Remarkably, despite the substantially reduced catabolism of LDL in Sort1-deficient mice, we noted that they were not hypercholesterolemic, either on the Ldlr–/– background or on an APOBEC1–/–;APOB TG background (Figure 5, A–E). We therefore tested the effect of sortilin deficiency on VLDL/APOB secretion and found that sortilin deficiency in the hypercholesterolemic APOBEC1–/–;APOB TG background is associated with a 60% reduction in APOB secretion (P = 0.04; Figure 5F and Supplemental Figure 1B), offsetting the reduced LDL catabolism and resulting in the unremarkable plasma lipid profile. This is consistent with a previous report of reduced VLDL production in a different sortilin-knockout mouse on a wild-type background (23). Thus, while increased hepatic expression of sortilin results in both increased LDL catabolism and reduced APOB secretion with additive effects in reducing LDL-C levels, complete deficiency of sortilin results in delayed LDL catabolism and reduced APOB secretion with offsetting effects on LDL-C levels.

Sortilin deficiency is associated with reduced or normal plasma cholesterolFigure 5

Sortilin deficiency is associated with reduced or normal plasma cholesterol and reduced APOB/VLDL secretion. (AD) Mice (8- to 10-week-old females) were fasted for 4 hours, and blood was drawn by retroorbital bleed; plasma total cholesterol was measured by autoanalyzer and FPLC. (A and B) Sort1 deficiency on an Ldlr–/– background was associated with a 20% reduction in plasma cholesterol. (CE) Sort1 deficiency on an APOBEC1–/–;APOB transgenic background did not affect plasma cholesterol or APOB levels. (F) Mice (8- to 10-week-old females) were fasted for 4 hours and injected intraperitoneally with the detergent Pluronic to inhibit lipolysis followed by radiolabeling. Mice were sacrificed 1 hour after radiolabeling, plasma was collected, and VLDL was isolated by ultracentrifugation. Sort1 deficiency was associated with a 60% reduction in VLDL/APOB secretion on an APOBEC1–/–;APOB transgenic background.

Discussion

In humans, a common genetic variant leading to a greater than 10-fold increase in sortilin expression specifically in the liver is associated with substantially reduced plasma levels of LDL-C and APOB and with substantial reduction in coronary heart disease. Here, we provide evidence in mice and hepatocytes that increased sortilin expression reduces plasma LDL-C both by reducing the hepatic production of APOB and by increasing the catabolism of LDL (Supplemental Figure 7). We demonstrate that sortilin binds LDL with high affinity at neutral pH and with much less affinity at acidic pH, consistent with release in the endosome. We further demonstrate that both consequences of increased hepatic sortilin expression — reduced APOB production and increased LDL catabolism — require intact endolysosomal trafficking.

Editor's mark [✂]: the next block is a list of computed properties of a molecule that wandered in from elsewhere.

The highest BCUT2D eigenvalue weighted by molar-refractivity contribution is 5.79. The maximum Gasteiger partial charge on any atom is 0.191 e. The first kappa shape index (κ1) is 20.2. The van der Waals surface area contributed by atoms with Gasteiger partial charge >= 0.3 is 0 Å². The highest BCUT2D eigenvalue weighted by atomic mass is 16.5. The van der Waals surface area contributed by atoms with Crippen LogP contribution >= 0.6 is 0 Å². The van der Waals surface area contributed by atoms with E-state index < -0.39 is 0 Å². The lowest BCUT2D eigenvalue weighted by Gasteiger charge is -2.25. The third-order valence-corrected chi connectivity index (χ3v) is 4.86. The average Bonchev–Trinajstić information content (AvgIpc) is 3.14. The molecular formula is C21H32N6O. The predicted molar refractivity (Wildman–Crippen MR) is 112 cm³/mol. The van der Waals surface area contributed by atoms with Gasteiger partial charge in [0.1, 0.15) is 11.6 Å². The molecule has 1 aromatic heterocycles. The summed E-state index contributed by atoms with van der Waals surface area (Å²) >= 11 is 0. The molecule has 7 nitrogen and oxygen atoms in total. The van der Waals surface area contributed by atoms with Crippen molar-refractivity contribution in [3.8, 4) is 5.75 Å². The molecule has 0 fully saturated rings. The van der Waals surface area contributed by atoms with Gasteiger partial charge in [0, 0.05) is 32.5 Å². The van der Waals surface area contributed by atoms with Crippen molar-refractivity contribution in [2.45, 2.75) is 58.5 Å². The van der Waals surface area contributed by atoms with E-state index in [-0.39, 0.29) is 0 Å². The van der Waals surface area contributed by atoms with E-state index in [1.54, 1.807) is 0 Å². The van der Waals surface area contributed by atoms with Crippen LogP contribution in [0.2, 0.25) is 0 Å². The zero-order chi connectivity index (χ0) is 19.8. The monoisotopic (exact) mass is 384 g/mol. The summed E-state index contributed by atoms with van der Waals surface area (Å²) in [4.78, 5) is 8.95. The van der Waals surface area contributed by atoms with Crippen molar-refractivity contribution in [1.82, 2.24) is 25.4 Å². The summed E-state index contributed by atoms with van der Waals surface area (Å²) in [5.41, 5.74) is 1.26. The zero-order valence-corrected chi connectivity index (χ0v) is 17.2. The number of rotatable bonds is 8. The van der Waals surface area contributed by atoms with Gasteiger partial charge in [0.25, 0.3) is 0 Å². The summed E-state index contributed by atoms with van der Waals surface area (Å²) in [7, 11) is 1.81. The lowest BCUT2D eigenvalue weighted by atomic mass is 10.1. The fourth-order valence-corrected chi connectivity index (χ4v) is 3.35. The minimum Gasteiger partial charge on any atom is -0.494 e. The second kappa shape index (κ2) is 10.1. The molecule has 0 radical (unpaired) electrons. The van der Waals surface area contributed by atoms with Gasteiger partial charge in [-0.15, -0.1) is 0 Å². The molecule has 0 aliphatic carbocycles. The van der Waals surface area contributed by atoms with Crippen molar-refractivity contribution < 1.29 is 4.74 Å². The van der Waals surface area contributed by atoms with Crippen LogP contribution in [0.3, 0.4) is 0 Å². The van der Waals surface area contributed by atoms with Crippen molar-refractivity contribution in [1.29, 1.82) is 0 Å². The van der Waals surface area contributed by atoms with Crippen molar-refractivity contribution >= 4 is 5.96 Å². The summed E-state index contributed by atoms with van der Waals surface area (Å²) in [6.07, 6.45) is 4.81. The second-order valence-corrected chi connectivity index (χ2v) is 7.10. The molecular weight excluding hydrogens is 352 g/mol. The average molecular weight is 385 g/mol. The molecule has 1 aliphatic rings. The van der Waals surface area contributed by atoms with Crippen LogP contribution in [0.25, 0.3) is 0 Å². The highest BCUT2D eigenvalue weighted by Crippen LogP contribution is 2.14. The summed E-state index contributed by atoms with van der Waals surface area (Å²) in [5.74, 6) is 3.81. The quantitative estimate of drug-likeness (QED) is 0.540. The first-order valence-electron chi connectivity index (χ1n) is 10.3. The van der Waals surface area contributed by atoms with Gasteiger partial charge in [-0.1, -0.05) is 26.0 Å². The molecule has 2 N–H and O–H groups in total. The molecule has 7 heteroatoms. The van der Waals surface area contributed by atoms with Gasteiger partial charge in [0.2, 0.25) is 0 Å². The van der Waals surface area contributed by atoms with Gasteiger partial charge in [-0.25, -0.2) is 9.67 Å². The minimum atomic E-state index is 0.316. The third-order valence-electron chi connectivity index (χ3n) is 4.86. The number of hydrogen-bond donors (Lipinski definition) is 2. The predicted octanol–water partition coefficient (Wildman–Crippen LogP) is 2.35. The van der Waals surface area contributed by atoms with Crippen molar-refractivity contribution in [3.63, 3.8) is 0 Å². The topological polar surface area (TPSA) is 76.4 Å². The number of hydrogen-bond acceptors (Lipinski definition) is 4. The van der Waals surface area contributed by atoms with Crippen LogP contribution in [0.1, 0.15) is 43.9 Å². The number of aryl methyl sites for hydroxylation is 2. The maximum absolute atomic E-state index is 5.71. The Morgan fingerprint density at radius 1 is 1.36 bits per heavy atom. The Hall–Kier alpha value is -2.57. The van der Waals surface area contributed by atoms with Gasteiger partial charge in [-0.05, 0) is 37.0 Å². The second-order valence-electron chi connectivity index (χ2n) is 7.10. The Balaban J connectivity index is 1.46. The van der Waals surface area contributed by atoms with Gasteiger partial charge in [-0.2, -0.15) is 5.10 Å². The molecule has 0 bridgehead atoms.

The classic pathway of LDL uptake and degradation is via the hepatic LDLR, which binds LDL in circulation, mediates its uptake by clathrin-dependent endocytosis, and delivers it to the lysosome for degradation while recycling back to the plasma membrane (15). Mutations in the LDLR that reduce or eliminate protein expression or impair its ability to deliver LDL to the lysosome for degradation cause familial hypercholesterolemia (FH) (27). Although LDL catabolism is severely impaired in humans and mice deficient in the LDLR, LDLR-deficient livers still clear a large amount of LDL from the plasma through pathways that are not fully explained by existing mechanisms (28). To date, several additional receptors have been reported to facilitate clearance of TG-rich lipoproteins, including heparan-sulfate proteoglycans (HSPGs) (29), LDLR-related protein-1 (LRP1) (30), and syndecan-1 (31). However, additional pathways of LDL clearance are poorly understood. Sortilin is known to localize to clathrin-coated pits on the plasma membrane and mediate the uptake and lysosomal degradation of several ligands. Here, we show that increased hepatic expression of sortilin mediates accelerated clearance of LDL from blood and, conversely, that sortilin deficiency is associated with markedly reduced LDL clearance. These effects were independent of the LDLR itself. A mutant of sortilin containing the ligand-binding domain but lacking the transmembrane domain and cytoplasmic tail did not affect LDL catabolism. Moreover, a different mutant of sortilin containing the ligand binding and transmembrane domains but with mutations in the cytoplasmic tail that preclude lysosomal targeting was capable of binding LDL and mediating its clearance from blood, but incapable of delivering it to the lysosome for degradation. The identification of sortilin as an LDLR-independent pathway for LDL uptake helps explain the strong association between increased hepatic sortilin expression and reduced LDL-C levels. It may also account for the variability of residual LDL clearance in individuals with FH.